Thursday, March 17, 2016

EXTREME WEATHER: Giant Hail Pounds Dallas-Fort Worth Area - Damaging Buildings And Killing Zoo Animals! [PHOTOS + VIDEOS]

Massive damage in the parking lot of Medstar in , TX. (PIC: Medstar) @CBSDFW
Twitter: Shane Allen

March 17, 2016 - TEXAS, UNITED STATES - A severe thunderstorm hit the Dallas-Fort Worth Metroplex area on Thursday, March 18, 2016. The storm first hit about 04:00 (local time) and then again just before 09:00, dropping surprisingly large hailstones that busted in windshields, damaged houses, killed several animals at the Fort Worth Zoo and caused traffic chaos. The hailstones varied in size from blueberries to tennis balls.

According to media reports, a local ambulance provider was severely hampered by hail damage. They were out servicing the many accidents on the roads when they became victims of the storm. Matt Zavadsky of MedStar, said 50 vehicles suffered extensive damage. 11 ambulances were brought out of service because of busted windshields.
















National Weather Service meteorologist Matt Stalley said they warned that there could be a few severe storms but "they were more widespread than we anticipated." Golf-ball or larger sized hail pummeled the Fort Worth Zoo around 06:40, damaging skylights, exhibit roofs and vehicles and killing several animals in their bird collection. Alexis Wilson, a zoo spokeswoman, said the final death count was five flamingos, a pelican and two smaller birds — an ibis and a baby black-neck swan cygnet.

The Fort Worth Police Department's West Division was damaged by the hail and heavy winds, as were other businesses in the area, including New Horizons Realtors, where large holes were punched in outside walls.


WATCH: Fort Worth Zoo Interview.




Egg-size hail was measured in Benbrook and tennis-ball-size hail later fell in south Arlington, according to the National Weather Service in Fort Worth.

Stalley said the chance of storms will stick around for a while. "There's a 40 percent chance tonight and a 50 percent chance Friday and Friday night."

The storm is moving across the Gulf Coast. NWS has issued a severe thunderstorm watch until 20:00 CDT Thursday for parts of East Texas, central Louisiana, south Mississippi, southwest Alabama and far western sections of the Florida panhandle. - The Watchers.







SIGNS IN THE HEAVENS: Weather Phenomenon - Triple Sun Dog Appears Over Kazan, Russia!

Sundogs appear as duplicate suns in the sky over a Russian city.© Newsflare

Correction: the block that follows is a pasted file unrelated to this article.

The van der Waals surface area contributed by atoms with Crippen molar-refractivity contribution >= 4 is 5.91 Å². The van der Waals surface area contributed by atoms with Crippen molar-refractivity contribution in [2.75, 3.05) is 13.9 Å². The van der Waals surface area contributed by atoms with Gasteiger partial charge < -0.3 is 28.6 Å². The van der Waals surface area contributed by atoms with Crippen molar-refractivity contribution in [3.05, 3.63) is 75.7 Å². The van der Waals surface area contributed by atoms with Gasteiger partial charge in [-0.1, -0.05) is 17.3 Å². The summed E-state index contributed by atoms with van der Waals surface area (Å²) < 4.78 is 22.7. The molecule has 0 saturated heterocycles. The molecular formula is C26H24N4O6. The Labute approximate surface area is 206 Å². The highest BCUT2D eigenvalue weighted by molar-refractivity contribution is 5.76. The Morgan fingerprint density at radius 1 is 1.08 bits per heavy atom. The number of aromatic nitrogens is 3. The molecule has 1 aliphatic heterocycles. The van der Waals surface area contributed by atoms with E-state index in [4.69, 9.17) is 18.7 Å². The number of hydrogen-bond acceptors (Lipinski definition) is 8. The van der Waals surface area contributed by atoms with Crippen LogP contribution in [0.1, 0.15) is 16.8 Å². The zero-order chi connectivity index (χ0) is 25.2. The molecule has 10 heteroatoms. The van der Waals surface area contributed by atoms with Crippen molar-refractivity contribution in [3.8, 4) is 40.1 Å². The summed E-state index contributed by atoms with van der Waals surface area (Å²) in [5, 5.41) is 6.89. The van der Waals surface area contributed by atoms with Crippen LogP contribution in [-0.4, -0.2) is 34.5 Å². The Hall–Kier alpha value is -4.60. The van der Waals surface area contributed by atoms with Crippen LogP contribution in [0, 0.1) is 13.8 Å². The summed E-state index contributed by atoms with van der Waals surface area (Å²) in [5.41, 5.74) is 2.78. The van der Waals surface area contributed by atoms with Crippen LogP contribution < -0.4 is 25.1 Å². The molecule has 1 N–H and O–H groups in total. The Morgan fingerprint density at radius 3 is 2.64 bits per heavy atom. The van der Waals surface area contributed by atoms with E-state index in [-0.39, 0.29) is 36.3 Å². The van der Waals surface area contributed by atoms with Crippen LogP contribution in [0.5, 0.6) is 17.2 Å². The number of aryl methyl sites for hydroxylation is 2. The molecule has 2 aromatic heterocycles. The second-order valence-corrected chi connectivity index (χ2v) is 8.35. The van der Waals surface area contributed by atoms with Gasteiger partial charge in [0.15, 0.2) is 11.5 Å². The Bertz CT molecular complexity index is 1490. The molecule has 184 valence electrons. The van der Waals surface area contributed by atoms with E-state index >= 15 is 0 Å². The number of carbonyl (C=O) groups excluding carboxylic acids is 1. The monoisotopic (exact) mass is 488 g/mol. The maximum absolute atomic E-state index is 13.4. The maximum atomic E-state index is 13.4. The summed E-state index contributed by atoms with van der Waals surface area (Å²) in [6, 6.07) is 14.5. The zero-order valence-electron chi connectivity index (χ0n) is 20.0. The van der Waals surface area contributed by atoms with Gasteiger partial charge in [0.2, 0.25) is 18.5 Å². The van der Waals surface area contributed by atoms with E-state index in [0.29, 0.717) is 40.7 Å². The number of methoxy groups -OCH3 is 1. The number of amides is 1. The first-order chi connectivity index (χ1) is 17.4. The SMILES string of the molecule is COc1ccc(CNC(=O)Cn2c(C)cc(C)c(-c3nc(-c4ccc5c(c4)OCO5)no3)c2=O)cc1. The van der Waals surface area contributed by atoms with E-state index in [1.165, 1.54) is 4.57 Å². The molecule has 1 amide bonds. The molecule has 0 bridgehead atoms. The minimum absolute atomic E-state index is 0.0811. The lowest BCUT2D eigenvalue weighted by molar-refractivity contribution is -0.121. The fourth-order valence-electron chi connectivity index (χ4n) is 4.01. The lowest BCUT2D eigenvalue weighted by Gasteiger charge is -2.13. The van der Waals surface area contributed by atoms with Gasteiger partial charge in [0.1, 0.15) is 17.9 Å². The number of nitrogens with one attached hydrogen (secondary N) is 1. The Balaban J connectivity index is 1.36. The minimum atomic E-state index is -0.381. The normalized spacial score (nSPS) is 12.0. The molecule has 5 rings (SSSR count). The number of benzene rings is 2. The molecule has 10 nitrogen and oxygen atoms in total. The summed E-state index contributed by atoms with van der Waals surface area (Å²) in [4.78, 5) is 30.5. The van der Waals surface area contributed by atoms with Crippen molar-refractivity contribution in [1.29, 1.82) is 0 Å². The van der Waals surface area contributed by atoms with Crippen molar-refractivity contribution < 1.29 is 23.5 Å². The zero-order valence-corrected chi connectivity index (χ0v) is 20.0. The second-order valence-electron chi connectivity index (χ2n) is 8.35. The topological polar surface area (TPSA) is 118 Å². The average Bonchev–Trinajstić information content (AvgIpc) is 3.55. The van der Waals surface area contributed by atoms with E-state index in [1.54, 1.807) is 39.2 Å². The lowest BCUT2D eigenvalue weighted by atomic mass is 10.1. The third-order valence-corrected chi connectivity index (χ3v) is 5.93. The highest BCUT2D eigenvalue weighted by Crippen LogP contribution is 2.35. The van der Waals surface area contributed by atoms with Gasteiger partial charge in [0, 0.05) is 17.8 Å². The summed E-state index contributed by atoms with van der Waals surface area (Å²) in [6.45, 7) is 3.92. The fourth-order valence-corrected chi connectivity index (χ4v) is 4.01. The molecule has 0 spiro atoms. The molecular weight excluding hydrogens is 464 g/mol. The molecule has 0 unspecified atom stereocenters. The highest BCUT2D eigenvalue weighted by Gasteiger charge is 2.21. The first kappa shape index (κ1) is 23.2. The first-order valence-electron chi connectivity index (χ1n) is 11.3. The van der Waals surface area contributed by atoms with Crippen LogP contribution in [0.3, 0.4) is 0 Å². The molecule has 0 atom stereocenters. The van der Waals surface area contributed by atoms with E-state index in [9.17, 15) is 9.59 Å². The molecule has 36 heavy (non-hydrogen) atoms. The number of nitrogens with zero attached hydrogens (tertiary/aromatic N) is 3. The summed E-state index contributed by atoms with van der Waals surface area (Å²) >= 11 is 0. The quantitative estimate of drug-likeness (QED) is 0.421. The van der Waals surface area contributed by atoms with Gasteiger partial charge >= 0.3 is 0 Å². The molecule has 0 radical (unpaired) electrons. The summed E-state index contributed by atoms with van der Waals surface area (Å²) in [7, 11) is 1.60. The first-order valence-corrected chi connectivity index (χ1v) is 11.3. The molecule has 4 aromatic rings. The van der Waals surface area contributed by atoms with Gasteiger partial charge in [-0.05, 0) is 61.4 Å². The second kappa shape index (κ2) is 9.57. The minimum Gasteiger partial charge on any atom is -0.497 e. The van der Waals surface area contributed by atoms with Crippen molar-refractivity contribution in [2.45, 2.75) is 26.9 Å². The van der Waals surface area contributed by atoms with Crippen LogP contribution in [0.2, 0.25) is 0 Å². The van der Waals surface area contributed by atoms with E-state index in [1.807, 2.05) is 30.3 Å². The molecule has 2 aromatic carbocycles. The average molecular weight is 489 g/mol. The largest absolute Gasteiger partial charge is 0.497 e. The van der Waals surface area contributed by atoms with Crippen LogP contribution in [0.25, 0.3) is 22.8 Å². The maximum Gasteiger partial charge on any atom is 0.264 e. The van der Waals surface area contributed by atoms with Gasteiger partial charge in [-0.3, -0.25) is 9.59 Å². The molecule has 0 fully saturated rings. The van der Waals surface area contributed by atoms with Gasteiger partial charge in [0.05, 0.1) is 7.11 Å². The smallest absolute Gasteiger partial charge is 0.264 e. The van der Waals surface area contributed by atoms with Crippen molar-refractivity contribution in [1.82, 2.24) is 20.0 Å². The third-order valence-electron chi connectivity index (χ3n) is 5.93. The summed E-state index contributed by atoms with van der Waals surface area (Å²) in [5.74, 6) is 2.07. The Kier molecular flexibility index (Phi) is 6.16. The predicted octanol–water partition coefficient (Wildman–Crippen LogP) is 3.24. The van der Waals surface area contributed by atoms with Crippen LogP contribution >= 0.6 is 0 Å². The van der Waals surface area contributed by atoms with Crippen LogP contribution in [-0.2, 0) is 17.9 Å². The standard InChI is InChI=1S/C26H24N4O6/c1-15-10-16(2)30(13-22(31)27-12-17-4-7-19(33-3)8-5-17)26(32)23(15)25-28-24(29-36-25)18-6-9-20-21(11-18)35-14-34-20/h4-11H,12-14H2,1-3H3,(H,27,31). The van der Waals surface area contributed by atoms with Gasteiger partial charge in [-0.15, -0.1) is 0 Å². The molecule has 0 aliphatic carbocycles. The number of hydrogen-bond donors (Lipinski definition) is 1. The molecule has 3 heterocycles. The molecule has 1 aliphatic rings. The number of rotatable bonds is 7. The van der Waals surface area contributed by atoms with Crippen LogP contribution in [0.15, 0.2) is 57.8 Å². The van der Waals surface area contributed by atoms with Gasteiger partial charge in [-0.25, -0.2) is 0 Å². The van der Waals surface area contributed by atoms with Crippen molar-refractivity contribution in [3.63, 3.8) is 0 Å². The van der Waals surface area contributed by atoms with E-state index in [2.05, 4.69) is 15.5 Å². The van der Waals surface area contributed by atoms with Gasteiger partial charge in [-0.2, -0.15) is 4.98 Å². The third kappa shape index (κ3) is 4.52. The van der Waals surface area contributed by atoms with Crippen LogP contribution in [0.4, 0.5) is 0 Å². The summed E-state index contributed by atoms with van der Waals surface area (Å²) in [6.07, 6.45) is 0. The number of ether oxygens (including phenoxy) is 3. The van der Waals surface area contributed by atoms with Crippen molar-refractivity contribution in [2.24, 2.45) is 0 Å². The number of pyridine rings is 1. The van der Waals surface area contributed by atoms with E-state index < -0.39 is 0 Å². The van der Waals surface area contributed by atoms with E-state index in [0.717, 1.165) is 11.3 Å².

March 17, 2016 - RUSSIA - A rare optical illusion giving the appearance of three suns in the sky was caught on camera over a Russian city where ice crystals gathered in the atmosphere.

The video shows what appears to be three suns in the sky over the city of Kazan, but the "suns" to the left and right of the middle star are actually optical illusions known as "sundogs."

A sundog is created when the light from the sun is reflected by ice crystals in the atmosphere.

The triple sun, recorded in January, featured illusion suns much larger than those recorded in December over Winnipeg, Manitoba, following a large snow storm. - UPI.




 

GLOBAL WATER CRISIS: World Wide Water Shortages Are Even More Severe Than Previously Realized - New Study!


March 17, 2016 - EARTH - A new study shows that around 4 billion people on Earth are experiencing water shortages. This paints a far more grave picture of the world's water supply than previously thought, with a new analysis estimating that over two-thirds of the world's population is facing severe water shortages for at least one month out of the year. Conservationists are hopeful this news will prompt corporations to make major reductions in water consumption, recognizing that the world water crisis can't be solved by individuals making changes in their homes.

Previous estimates suggested that between 1.7 billion and 3.1 billion people were suffering from occasional water shortages, and that was bad enough. The new analysis of data collected 1996-2005 identified regions where people are using water at twice the rate it is being naturally replenished. Prof Arjen Hoekstra, who led the study at the University of Twente in the Netherlands, calls water scarcity "the top problem" of all environmental concerns currently facing the world's population.




China and India are home to nearly half of the people experiencing devastating water shortages. Other areas heavily impacted include Bangladesh, Mexico, Nigeria, and Pakistan. In the United States, water shortages are impacting residents predominantly in drought-stricken regions like California, as well as in Texas and Florida. Hoekstra and his coauthor are urging people to think beyond conserving a few gallons of water at home and start looking at the larger 'water footprint' created by meat consumption and the manufacturing of industrial products.